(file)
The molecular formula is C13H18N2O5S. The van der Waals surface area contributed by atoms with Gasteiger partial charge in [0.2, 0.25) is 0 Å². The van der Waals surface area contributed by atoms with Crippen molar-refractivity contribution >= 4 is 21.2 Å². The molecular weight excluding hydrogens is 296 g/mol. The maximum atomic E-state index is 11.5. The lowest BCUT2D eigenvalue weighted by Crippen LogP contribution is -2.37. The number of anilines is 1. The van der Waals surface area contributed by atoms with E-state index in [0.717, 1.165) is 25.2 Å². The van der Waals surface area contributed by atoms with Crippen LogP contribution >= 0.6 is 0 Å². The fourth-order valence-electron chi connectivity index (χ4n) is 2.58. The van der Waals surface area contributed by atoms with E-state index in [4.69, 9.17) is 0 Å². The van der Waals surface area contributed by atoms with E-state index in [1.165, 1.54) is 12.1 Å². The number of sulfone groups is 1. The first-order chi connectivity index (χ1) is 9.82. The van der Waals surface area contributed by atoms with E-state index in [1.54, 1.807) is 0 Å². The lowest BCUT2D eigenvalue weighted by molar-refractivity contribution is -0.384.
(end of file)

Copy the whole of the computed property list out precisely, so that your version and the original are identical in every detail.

The molecular formula is C13H18N2O5S. The van der Waals surface area contributed by atoms with Gasteiger partial charge in [0.2, 0.25) is 0 Å². The van der Waals surface area contributed by atoms with Crippen molar-refractivity contribution >= 4 is 21.2 Å². The molecular weight excluding hydrogens is 296 g/mol. The maximum atomic E-state index is 11.5. The lowest BCUT2D eigenvalue weighted by Crippen LogP contribution is -2.37. The number of anilines is 1. The van der Waals surface area contributed by atoms with E-state index in [0.717, 1.165) is 25.2 Å². The van der Waals surface area contributed by atoms with Crippen LogP contribution >= 0.6 is 0 Å². The fourth-order valence-electron chi connectivity index (χ4n) is 2.58. The van der Waals surface area contributed by atoms with E-state index in [4.69, 9.17) is 0 Å². The van der Waals surface area contributed by atoms with E-state index in [1.165, 1.54) is 12.1 Å². The number of sulfone groups is 1. The first-order chi connectivity index (χ1) is 9.82. The van der Waals surface area contributed by atoms with E-state index in [1.54, 1.807) is 0 Å². The lowest BCUT2D eigenvalue weighted by molar-refractivity contribution is -0.384.